Reservation Point and ZOPA

Cite this article as:"Reservation Point and ZOPA," in The Business Professor, updated October 2, 2017, last accessed July 4, 2020,


What is the significance of the “reservation point” and “ZOPA” in a negotiation?

The “reservation point” (also known as a resistance point) is the minimum acceptable term or terms that a negotiator is willing to accept before she ceases to negotiate and walks away. The reservation point may concern a single interest or collective value ascribed to any number of interests. If the terms of the negotiation cannot meet or exceed the reservation point, the negotiator may walk away from the negotiation in favor of her best available alternative or BATNA. In this way, the BATNA is the strongest influence when establishing a “reservation point”. As such, an effective negotiator must recognize her own BATNA, as well as seek to identify the BATNA of the other party. Each party’s reservation point establishes the “Zone of Potential Agreement” or ZOPA. As the name implies, if the negotiators are able to agree upon terms that are better than their individual reservation points (means that they are within the ZOPA), it should result in a negotiated agreement.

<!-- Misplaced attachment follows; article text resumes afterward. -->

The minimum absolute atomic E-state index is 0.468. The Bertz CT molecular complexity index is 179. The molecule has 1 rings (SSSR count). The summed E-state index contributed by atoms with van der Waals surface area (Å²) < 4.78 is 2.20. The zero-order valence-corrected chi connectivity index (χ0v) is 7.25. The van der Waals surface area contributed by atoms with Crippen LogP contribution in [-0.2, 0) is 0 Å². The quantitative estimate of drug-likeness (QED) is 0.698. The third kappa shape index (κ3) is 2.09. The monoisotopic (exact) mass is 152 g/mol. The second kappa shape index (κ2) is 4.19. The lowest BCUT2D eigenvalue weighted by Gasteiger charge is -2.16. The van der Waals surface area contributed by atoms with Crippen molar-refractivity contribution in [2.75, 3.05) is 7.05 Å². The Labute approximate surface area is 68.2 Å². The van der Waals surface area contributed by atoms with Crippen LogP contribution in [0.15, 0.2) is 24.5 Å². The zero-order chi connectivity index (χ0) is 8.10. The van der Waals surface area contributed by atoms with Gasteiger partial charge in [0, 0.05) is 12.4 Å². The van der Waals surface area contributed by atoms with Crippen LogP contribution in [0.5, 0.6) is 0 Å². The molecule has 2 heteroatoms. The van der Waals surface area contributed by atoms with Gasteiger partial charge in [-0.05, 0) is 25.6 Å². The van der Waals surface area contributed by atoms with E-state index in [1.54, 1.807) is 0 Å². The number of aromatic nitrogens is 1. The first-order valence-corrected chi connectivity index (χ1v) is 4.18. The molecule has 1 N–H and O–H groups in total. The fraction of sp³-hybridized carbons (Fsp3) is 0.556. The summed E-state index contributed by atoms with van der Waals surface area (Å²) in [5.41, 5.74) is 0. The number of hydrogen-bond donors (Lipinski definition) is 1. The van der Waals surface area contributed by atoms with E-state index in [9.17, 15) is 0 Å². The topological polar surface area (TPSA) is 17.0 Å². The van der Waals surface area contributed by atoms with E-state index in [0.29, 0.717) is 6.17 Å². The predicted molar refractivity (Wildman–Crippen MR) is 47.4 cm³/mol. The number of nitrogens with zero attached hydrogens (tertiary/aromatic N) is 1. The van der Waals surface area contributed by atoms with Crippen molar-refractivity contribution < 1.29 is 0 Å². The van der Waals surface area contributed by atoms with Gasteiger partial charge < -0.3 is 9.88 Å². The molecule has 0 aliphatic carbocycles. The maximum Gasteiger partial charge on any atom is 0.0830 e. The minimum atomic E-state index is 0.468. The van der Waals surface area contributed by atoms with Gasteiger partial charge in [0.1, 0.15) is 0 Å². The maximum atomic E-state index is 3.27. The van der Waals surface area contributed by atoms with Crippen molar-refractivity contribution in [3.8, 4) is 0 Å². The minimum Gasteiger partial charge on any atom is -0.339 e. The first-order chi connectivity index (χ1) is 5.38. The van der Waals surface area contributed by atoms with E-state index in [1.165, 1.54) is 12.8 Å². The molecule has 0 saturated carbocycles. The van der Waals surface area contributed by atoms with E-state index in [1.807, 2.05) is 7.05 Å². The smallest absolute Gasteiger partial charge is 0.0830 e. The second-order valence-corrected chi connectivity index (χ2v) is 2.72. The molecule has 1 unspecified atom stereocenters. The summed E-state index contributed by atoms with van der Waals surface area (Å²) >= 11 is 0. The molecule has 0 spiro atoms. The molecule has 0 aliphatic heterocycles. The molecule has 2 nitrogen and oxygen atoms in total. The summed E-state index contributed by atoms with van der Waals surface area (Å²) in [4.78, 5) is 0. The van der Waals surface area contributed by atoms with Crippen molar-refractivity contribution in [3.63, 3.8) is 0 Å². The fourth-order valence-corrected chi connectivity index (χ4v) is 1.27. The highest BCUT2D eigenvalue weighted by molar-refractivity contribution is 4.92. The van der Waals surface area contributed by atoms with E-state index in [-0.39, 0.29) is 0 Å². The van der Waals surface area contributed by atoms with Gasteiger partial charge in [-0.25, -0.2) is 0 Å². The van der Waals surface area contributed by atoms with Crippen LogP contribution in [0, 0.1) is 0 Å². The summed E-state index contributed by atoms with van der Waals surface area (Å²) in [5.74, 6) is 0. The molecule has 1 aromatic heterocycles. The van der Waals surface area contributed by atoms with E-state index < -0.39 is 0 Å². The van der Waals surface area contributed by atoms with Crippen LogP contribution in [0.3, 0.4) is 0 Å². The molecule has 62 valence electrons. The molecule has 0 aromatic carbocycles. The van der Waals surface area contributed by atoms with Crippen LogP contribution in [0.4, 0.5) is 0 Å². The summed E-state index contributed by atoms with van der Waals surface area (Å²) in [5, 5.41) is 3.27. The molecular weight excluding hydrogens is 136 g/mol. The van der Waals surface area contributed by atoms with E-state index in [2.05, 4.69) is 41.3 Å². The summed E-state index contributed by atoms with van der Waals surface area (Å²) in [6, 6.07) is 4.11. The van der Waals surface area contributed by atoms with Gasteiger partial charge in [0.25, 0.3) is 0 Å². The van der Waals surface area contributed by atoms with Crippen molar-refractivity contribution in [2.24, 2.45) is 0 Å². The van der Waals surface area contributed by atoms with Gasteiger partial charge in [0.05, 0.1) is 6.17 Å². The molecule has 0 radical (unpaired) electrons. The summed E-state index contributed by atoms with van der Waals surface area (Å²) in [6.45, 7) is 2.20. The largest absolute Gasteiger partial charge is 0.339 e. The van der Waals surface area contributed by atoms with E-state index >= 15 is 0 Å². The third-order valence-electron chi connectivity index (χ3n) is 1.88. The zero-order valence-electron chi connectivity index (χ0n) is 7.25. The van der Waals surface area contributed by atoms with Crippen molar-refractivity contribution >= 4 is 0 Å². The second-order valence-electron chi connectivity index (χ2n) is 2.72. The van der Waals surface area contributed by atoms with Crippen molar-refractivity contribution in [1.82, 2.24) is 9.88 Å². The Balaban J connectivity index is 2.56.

• Discussion: Can you see why the BATNA is the driving force behind establishing a reservation point in a negotiation? Can you think of any reasons why the BATNA would not set the reservation point for a negotiator? Do you think a reservation point ever changes either before or after a negotiation begins?

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